BEAUFORT — It’s time once again for county drivers to be on the alert for slowing and stopped school buses, which hit the roads Monday for the first day of the 2019-20 academic year.
“We are asking drivers to be patient and allow a little extra time for travel, especially those first few days when students and parents are in the learning phase for a new year,” Lloyd Willis, director of transportation for the county school system, said.
“Please remember. When you see the yellow amber lights come on that means to slow down. When you see the red flashing lights, it means to stop,” he added.
The only exception to that rule is for drivers on a divided highway with four or more lanes or a center turning lane. In those cases, only traffic following the school bus needs to stop.
In all other cases, traffic traveling both ways must stop.
Mr. Willis, and drivers picking up their buses Thursday at the county school bus garage, said the safety of students is the top priority. Of major concern is drivers who illegally pass stopped buses.
West Carteret High School bus driver Anneliesse Curet-Colon said, “A life is more important than getting somewhere on time. Be aware of your local school routine and the times buses will be on the roads. It may be that drivers can adjust their schedules to avoid those times, or leave a little early.”
Ms. Curet-Colon, who has driven a bus for three years, said it’s common to have drivers pass her bus when the stop arm is extended.
“I even had the parent of a student on my bus do it one time,” she said.
According to a N.C. Department of Transportation press release issued Aug. 16, on average, there are nearly 3,000 incidents of vehicles passing stopped school buses every school day in North Carolina. As well as endangering the lives of students, it can be costly to a violator who gets caught.
Penalties for passing a stopped school bus include a $500 fine and an additional four insurance points, which could increase insurance rates by 80%.
Mr. Willis said a one-day stop arm violation count conducted in the county last year showed that 17 drivers illegally passed county school buses.
To aid in the safety of bus travel, Mr. Willis said the state provided four new stop arm cameras to the county school bus fleet this year. That makes a total of 15 of the county’s 98 yellow buses now equipped with cameras to record when a driver illegally passes a bus with the stop arm extended.
Buses with cameras are assigned to routes with the highest number of incidents of drivers illegally passing buses.
Mr. Willis thanked local law enforcement for stepping up efforts to catch violators.
“We’ve had great support from our local authorities and highway patrol in catching those violating the stop arm law,” Mr. Willis said. “We appreciate their support in catching these people.”
Another way that school officials are working to ensure the safety of students is gradually acquiring school buses equipped with seatbelts.
“We added a new bus with seatbelts this year. That means we now have 23 buses with seatbelts,” Mr. Willis said.
Because of the high cost of installing seatbelts on buses, Mr. Willis has asked the state to provide buses equipped with seatbelts each time a new bus is provided to replace an older bus.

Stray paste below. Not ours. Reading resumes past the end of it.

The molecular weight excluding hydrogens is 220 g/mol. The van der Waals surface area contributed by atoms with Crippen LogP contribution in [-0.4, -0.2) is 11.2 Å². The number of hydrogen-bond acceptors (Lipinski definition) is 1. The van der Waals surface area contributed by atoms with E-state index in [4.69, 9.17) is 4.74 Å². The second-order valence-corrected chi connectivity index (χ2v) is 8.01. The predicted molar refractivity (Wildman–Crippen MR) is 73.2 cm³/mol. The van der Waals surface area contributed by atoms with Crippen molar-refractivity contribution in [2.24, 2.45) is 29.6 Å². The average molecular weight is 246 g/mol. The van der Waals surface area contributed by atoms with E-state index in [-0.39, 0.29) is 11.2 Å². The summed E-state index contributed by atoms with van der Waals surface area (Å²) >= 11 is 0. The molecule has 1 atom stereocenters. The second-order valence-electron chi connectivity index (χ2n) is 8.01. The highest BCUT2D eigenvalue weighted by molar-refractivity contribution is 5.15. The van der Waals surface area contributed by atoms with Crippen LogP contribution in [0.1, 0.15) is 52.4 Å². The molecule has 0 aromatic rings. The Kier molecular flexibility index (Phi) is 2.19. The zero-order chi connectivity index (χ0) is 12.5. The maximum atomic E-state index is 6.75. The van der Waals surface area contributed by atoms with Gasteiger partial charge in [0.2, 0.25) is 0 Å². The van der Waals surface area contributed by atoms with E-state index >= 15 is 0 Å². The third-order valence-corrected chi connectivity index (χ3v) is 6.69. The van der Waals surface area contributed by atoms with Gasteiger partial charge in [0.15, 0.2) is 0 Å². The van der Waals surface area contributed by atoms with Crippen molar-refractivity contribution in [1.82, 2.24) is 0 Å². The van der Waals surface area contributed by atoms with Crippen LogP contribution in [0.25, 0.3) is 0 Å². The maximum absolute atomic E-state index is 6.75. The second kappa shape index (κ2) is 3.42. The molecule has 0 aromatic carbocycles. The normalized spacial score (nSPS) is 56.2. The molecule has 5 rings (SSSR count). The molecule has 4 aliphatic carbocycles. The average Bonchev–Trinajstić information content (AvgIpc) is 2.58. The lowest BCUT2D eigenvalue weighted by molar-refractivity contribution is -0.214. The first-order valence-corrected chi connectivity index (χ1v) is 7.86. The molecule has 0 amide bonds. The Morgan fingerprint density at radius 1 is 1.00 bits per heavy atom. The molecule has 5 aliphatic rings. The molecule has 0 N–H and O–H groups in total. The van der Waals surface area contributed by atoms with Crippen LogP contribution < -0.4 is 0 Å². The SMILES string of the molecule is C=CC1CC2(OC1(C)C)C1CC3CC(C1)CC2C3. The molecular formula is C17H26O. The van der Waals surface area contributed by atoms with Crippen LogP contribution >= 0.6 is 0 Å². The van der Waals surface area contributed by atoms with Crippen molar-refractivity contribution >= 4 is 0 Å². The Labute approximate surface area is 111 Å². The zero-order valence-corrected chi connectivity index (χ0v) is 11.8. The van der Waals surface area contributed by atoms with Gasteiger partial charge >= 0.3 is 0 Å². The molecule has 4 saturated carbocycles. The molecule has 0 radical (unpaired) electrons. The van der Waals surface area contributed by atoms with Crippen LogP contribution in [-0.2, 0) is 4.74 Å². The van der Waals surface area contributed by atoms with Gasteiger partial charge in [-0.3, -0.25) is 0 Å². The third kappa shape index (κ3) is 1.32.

To cut down on the amount of time that a student stands by the road waiting for a bus in the morning, the school system is once again offering the smartphone app Here Comes the Bus to parents and students.
The app tracks the route of each bus and alerts parents and students when the bus is nearing their home. Mr. Willis said last year about half of the families with students riding buses used the app. Information will be given out at each school for those interested in downloading and using the app.
Mechanics at the school bus garage also work to ensure students have safe transportation to and from school. They were busy last week doing inspections on buses and working to repair any last-minute mechanical surprises that popped up.
“If drivers have an issue with a bus they can stop and ask us about it,” mechanic Don Shoptaugh said. “I’ve been a mechanic for 11 years and the top priority is the safety of the kids and drivers.”
While Mr. Willis said state statistics show transporting students on buses is the safest means of getting students to school, many parents opt to drive their children or allow them to ride bikes or walk.
NCDOT officials encourage drivers to slow down and obey the posted speed limit in a school zone to allow for the additional traffic.
In addition, officials encourage drivers dropping off or picking up children to be cautious and watch out for students.
“Never pass a vehicle that is stopped for pedestrians, and always stop and yield to pedestrians crossing the crosswalk or intersection in a school zone when flashers are blinking,” the NCDOT press release stated.
For motorists, here is a breakdown of rules for passing a school bus on various types of roads:
• On a two-lane road, all traffic from both directions must stop.
• On a two-lane road with a center turning lane, all traffic must come to a stop.
• On a four-lane road without a median, traffic from both directions must stop.
• In the case of a divided highway with four or more lanes, only traffic following the school bus needs to stop.
• When on a road with four lanes or more with a center turning lane, just traffic following the bus must stop.
Contact Cheryl Burke at 252-726-7081, ext. 255; email Cheryl@thenewstimes.com; or follow on Twitter @cherylccnt.